Corps Moves to Reduce Armor Burden

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Note to insurgents: hit the treadmill. The Marines are about to get a few steps quicker.

Reacting to injuries caused by over weighted body armor and security improvements in some combat zones, the Marine Corps is adjusting the way it equips Leathernecks in the field with personal protective equipment.

The service is shifting the decision making down the chain of command and instituting a graduated armor scale in the coming weeks for the promise of a lighter load to reduce injuries and hopefully quicken the feet of Marines in the field.

The first move, effective immediately, will push control to lieutenant colonels in deciding what amount of personal protective equipment Marines will wear for a given mission.

"Recognizing that body armor is modular and scalable, [we'll] try and leverage that by empowering our commanders to make the appropriate decision with regards to what composition of body armor their Marines will wear," said Maj. Tom Wood, infantry advocate for the plans, policies and operations branch of Marine Corps headquarters in Washington.

Previously, the decision for the body armor composition Marines wore into the field rested in the hands of colonels. The Corps hopes devolved decision making to the equivalent of battalion commanders will translate to a more flexible policy.

"Our battalion and squadron commanders are really the right individuals to make the decision with regards to balancing weight versus protection in a given operating environment," Wood told Military.com in an exclusive interview.

Wood trumpeted "increased tactical mobility" as a key justification for the new move.

"What you are going to see, undoubtedly, is the ability of the average Marine to move quicker and enhance his tactical mobility and thereby the unit can move from point to point quicker," Wood said.

Combatant commanders will still have the authority to issue theater- or region-wide guidance on the level of personal protective equipment, but Wood hopes that "the reduced level of violence of this new authority may help stir some discussion between Marine force commanders in Iraq and their joint force commander supervisors."

In January of last year, Corps commanders in Iraq were pushing to shed the body armor load of their grunts by making neck guards, groin protectors, side plates and even helmets optional in some areas of Iraq. But they were shut down by higher-level Army commanders who were unconvinced the threat had diminished enough to justify the new armor edict.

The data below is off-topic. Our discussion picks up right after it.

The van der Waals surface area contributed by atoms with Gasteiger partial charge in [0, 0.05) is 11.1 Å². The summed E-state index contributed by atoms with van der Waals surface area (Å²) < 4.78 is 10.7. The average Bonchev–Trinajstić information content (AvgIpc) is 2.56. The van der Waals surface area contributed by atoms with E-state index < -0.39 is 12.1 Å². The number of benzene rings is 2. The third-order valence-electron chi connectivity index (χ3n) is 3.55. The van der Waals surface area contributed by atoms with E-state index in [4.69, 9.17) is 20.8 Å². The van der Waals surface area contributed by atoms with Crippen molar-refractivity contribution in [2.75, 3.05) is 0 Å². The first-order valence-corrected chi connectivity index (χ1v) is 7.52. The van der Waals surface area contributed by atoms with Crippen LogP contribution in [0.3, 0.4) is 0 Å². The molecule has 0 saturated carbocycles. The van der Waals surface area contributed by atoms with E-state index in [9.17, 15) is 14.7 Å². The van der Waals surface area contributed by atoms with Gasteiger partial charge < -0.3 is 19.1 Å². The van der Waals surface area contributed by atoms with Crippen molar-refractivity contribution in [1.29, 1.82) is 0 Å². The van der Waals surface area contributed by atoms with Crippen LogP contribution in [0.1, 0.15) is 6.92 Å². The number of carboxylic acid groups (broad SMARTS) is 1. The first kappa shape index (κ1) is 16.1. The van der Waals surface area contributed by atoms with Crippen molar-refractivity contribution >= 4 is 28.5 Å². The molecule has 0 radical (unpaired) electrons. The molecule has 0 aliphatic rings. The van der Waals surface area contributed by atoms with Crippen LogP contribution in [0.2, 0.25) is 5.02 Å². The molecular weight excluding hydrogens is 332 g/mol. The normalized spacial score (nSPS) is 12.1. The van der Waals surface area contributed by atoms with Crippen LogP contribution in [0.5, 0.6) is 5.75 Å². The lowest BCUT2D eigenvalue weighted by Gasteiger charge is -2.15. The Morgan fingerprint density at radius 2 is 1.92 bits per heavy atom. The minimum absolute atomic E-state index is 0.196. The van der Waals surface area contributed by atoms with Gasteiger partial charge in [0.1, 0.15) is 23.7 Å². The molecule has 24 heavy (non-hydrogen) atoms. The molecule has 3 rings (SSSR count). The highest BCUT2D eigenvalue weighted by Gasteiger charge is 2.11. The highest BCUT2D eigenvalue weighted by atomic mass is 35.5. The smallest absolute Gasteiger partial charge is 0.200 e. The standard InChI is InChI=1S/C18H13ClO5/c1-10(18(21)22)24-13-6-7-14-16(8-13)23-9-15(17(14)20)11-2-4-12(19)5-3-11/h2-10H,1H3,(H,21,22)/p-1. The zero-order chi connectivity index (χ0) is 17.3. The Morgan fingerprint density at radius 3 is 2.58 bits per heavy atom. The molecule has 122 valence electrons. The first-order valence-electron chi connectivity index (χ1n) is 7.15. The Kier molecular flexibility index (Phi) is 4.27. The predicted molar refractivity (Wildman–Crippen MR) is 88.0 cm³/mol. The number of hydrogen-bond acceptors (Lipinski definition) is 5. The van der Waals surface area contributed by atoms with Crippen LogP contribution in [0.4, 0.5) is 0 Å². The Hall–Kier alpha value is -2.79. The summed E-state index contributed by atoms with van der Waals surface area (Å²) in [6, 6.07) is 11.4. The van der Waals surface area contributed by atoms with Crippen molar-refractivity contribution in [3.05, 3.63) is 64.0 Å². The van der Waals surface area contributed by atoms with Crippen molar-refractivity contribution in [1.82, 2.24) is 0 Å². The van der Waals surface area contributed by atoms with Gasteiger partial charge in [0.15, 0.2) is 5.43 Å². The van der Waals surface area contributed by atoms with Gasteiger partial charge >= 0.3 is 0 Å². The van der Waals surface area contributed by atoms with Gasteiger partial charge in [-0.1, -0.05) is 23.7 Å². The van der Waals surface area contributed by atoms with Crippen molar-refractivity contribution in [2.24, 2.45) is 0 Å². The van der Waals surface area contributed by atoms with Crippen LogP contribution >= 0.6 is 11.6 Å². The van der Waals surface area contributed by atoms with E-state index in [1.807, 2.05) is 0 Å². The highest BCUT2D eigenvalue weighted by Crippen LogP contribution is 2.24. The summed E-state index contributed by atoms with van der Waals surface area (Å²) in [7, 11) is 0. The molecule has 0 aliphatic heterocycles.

As more Leathernecks deployed to Afghanistan, with its high altitude battlefields and rural geography, the Corps quietly began letting grunts wear light-weight plate carriers instead of the bulky Modular Tactical Vest, exchanging protection for pounds as the strategic environment dictated.

Potentially an even more drastic change is a forthcoming move by the Corps to create a graduated system of personal protective equipment that will allow Marines in the field to quickly move between different body armor configurations.

Wood explained the so-called "armor protection levels" are being modeled after the MOPP -- mission orientated protective posture -- gear levels that Marines are familiar with in relation to nuclear, biological and chemical attack protective gear. Currently, the Corps is drafting a proposal to create four APLs.

We want to "standardize that across the Marine Corps ... so that a commander can rapidly disseminate what his chosen body armor protection level or posture is for his forces," Wood said.

It's not new gear, just a new mindset. The four levels will incorporate the small-arms protective insert plate carrier and the modular tactical vest already in use.

Wood acknowledged that complaints from Marines in the field, bolstered by a growing litany of injuries related to gear, played a significant role in prompting these changes.

"We needed to get away from the one size fits all mentality of 'you are going to go out with all your kit,' " Wood said. "Marines have become very, very comfortable operating with all their gear, but there are some body injuries that have occurred that we are just now starting to get our arms around in terms of long-term damage to the human body."

He said neck, shoulder and back injuries are the most common, but did not provide figures as to the seriousness or frequency of the injuries.

Wood said heat considerations -- unavoidable in places like Iraq and Afghanistan where temperatures routinely climb above 100 degrees in the summer months -- also factored into the decision.

And besides, walking around like some bulked-up Storm Trooper in head-to-toe armor makes it tough to win hearts and minds in a war that hinges on separating the population from the insurgents.

"There are times and places where a Marine who is less kitted up poses less of a civil, informational or psychological threat to the people that he is attempting to engage with," Wood said.

As a result of their own success, Marines are spending a lot more time in places like that. The tough part is figuring how to dress for it.

-- Bryan Mitchell

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